News Release

National Park Service Recommends Historic Designation for Rosenwald Schools, Empowering Network to Preserve Legacy of African American Education

Two-story yellow building with a chimney and white-trimmed door and windows.
San Domingo school, Sharptown, Maryland


News Release Date: June 13, 2024


WASHINGTON — The National Park Service (NPS) today transmitted a study to Congress, identifying opportunities to establish a national historic site and network program to preserve the legacies of Julius Rosenwald and the Rosenwald Schools, which played a pivotal role in African American education during the Jim Crow era.

In 2020, Congress directed the Secretary of the Interior to conduct a special resource study (SRS) of sites associated with the life and legacy of philanthropist and business executive, Julius Rosenwald, with a special focus on the Rosenwald Schools, to determine their potential as an addition to the National Park System. The NPS prepared the study on behalf of the Secretary.

“The two-pronged preservation concept outlined in the National Park Service study is an innovative way to honor the legacy of Julius Rosenwald and the profound impact of the Rosenwald Schools," said NPS Director Chuck Sams. "We are pleased to share these recommendations with Congress on establishing a national park site and a nationwide network, that can help ensure these important diverse stories are not only told, but also celebrated and preserved for generations to come."

The Julius Rosenwald and Rosenwald Schools Special Resource Study identifies the San Domingo School in Wicomico County, Maryland, as a candidate to become a national historic site. This school, one of nearly 5,000 built across the South to educate Black children, stands as a powerful testament to the Rosenwald Fund's impact and the determination of African American communities to secure educational opportunities. Through the study’s civic engagement process, landowners, and the public expressed support for designating a new national park unit for Julius Rosenwald and the Rosenwald Schools.

The study further recommends that Congress establish a Rosenwald School Network Program, which would provide essential resources and support to the numerous entities across the nation already dedicated to preserving and celebrating these historic schools.  A Network could also help interpret the pivotal role of Black leaders, such as Booker T. Washington, the Tuskegee Institute, and the role of over 5,000 Black communities in the development of the schools. A network program could support community-driven preservation and local efforts by partnering with communities to support telling their stories and provide technical assistance and/or grants, pending congressional authorization.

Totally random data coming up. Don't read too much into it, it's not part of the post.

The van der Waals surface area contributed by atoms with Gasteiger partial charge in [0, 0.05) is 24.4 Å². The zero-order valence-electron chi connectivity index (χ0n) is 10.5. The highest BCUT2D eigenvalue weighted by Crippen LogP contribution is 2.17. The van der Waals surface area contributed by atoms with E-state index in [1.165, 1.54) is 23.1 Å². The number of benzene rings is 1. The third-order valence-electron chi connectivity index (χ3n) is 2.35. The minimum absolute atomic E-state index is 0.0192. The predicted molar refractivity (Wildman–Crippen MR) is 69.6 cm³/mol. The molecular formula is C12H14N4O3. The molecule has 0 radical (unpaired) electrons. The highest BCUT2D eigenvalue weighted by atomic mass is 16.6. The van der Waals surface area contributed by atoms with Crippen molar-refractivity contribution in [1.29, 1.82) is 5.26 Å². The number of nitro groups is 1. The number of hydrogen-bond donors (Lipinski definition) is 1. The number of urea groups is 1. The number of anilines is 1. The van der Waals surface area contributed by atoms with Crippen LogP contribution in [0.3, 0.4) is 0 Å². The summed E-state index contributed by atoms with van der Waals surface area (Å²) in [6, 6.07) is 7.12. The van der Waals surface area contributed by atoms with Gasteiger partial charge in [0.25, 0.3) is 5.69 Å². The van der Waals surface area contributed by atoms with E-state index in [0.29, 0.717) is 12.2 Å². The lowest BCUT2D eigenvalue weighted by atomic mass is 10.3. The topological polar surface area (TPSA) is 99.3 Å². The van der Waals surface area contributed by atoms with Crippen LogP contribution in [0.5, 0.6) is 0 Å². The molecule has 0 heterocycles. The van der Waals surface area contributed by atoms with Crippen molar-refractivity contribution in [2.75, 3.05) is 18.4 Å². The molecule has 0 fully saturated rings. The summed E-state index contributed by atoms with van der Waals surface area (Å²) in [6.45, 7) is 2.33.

The study evaluates fourteen sites identified by Congress and two additional sites in the study area, individually and collectively, using congressionally established criteria for evaluating the national significance, suitability, feasibility and need for direct NPS management that must be met for a site to be considered for inclusion as a new unit in the National Park System.
The study also explored potential locations for a visitor center in or near Chicago, Rosenwald’s hometown, with options ranging from partnerships with existing institutions to creating innovative parks-to-people experiences.

Additions to the National Park System are designated by acts of Congress or through presidential proclamation. A network program could be established by an act of Congress. A SRS serves as one reference for consideration in the potential designation of an area to be added to the National Park System.

More information about the Julius Rosenwald and the Rosenwald Schools Special Resource Study is available at:
About the National Park Service. More than 20,000 National Park Service employees care for America’s 429 national parks and work with communities across the nation to help preserve local history and create close-to-home recreational opportunities. Learn more at, and on Facebook, Instagram, Twitter, and YouTube.

Last updated: June 13, 2024